Education

Restore Creativity – Education should be passion-based


These videos are a must see.  It’s time to take back our public schools and “restore creativity in the classroom”.

Passion, Projects & Play: Restoring Creativity in the Classroom

Jackie Gerstein, Ed.D. (Website) says, “education should be passion-based”.  She continues,

I believe school and after-school programs need to provide kids with a place and space to express themselves.  I believe this place needs to have the following characteristics:

  • There is no agenda, topic for discussion, nor curriculum.
  • It should be non-judgmental  – all ideas and thoughts are accepted, even those that would make adults shutter.
  • There should be opportunities for all kids to have a voice.
  • There should be materials for kids to share their voice in different ways through the spoken word, written word, photography, videography, and other art and music venues.
  • It should be multi-age so the perspectives from different age groups can be shared.
  • The role of the adults and educators in such a setting would be that of active listener and a witness not a teacher nor advice giver.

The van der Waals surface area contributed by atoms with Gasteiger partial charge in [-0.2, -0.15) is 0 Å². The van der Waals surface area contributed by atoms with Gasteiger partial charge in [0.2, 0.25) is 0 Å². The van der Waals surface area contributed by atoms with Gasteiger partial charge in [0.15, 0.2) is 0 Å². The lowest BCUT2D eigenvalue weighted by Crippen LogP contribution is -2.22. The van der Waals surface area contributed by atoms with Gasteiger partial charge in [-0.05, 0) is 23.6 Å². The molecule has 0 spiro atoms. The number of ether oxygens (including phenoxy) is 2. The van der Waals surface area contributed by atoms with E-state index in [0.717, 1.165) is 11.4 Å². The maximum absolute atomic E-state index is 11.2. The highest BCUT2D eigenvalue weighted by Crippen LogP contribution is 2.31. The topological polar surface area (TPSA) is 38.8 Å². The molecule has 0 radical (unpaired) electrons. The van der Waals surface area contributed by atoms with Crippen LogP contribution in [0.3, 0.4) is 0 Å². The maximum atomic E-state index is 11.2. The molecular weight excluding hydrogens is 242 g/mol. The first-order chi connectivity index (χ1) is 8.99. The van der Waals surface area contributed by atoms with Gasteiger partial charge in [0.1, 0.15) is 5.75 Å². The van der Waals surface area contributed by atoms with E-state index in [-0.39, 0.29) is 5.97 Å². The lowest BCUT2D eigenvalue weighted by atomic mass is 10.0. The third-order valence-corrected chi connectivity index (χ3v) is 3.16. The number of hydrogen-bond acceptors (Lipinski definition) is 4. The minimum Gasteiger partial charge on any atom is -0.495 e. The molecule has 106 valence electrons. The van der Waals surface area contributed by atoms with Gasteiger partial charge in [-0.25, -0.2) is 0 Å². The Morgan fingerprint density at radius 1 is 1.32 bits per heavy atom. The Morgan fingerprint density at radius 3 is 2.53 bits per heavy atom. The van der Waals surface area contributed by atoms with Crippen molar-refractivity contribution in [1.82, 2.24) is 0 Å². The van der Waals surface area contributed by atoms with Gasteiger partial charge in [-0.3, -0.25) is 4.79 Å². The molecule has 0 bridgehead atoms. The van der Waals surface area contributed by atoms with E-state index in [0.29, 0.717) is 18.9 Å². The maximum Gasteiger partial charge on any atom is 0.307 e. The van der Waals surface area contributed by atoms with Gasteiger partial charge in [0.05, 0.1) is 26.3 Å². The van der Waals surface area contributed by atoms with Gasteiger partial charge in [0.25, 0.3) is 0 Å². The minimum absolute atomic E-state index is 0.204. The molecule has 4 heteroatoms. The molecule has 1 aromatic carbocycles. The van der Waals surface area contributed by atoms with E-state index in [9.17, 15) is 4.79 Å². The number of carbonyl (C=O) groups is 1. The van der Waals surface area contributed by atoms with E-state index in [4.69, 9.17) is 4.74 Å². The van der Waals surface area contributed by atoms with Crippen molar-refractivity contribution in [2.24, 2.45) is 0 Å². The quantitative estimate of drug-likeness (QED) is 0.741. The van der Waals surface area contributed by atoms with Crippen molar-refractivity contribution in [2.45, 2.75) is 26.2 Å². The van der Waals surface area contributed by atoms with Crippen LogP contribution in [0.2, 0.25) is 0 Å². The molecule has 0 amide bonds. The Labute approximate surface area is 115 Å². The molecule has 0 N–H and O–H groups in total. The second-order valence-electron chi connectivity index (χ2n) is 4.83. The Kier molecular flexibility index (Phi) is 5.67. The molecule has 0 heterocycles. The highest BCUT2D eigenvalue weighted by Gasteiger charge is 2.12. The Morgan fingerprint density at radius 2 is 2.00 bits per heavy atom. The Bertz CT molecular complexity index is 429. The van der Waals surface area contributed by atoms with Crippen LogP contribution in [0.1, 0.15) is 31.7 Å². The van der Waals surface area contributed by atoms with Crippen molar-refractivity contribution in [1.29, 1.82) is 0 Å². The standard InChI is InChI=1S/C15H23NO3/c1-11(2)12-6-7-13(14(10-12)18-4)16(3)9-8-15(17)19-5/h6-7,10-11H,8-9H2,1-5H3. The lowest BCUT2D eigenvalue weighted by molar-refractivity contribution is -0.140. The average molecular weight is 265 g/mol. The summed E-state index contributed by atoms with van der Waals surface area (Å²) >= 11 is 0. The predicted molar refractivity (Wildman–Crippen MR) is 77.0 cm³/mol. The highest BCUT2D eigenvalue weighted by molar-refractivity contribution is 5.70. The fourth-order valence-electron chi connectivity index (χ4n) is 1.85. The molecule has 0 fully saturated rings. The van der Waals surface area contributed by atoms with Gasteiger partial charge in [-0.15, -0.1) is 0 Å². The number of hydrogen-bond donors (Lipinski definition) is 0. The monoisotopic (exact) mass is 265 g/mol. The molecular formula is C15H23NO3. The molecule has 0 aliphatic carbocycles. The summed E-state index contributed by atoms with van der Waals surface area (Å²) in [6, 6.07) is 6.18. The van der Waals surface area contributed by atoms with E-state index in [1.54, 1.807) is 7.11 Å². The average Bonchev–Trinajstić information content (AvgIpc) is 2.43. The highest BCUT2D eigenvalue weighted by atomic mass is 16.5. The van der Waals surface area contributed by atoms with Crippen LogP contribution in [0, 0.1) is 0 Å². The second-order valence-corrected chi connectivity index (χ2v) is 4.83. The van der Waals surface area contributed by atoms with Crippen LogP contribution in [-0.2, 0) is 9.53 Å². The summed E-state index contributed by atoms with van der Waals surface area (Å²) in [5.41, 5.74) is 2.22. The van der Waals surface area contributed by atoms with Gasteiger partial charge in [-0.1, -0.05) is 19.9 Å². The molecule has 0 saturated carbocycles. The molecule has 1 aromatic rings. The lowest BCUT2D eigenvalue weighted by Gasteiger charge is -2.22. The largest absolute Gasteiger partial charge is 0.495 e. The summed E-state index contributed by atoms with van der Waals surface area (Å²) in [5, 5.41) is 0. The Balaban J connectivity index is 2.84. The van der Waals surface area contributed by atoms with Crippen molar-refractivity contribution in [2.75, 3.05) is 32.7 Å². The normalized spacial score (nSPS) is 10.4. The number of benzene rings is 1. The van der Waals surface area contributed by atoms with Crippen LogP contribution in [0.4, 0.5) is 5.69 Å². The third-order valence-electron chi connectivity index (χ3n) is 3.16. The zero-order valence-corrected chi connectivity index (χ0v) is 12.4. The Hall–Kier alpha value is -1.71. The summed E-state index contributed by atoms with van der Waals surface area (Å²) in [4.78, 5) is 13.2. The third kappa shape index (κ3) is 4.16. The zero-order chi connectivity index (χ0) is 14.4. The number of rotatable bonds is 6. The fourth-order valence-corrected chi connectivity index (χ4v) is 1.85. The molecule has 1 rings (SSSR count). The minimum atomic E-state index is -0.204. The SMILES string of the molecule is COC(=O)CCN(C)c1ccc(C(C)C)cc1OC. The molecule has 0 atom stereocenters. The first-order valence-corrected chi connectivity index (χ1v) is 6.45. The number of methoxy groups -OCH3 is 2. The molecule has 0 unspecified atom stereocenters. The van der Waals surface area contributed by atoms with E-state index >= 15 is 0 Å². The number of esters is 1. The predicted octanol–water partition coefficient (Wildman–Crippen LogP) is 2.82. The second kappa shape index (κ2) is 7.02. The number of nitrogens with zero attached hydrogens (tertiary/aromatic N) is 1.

• I believe it can be done virtually with a moderator who censures comments and artifacts that do not meet the above criteria.

Do schools kill creativity?

Creativity expert Sir Ken Robinson challenges the way we’re educating our children. He champions a radical rethink of our school systems, to cultivate creativity and acknowledge multiple types of intelligence.

If you’re not prepared to be wrong, you’ll never come up with anything original.

All kids have tremendous talents — and we squander them pretty ruthlessly.

Creativity now is as important in education as literacy, and we should treat it with the same status.

How to escape education’s death valley

Sir Ken Robinson outlines 3 principles crucial for the human mind to flourish — and how current education culture works against them. In a funny, stirring talk he tells us how to get out of the educational “death valley” we now face, and how to nurture our youngest generations with a climate of possibility.


The Flipped Classroom has jumped onto the education radar in recent years as a way to potentially alter pedagogical and instructional practices by utilizing emerging technologies.

In its simplest form, the flipped classroom is a model of learning where students watch content-related videos on their own time, freeing up classroom time for questions and discussion, group work, experiments, and hands-on and other experiential activities.  Check out  Flipped Classroom

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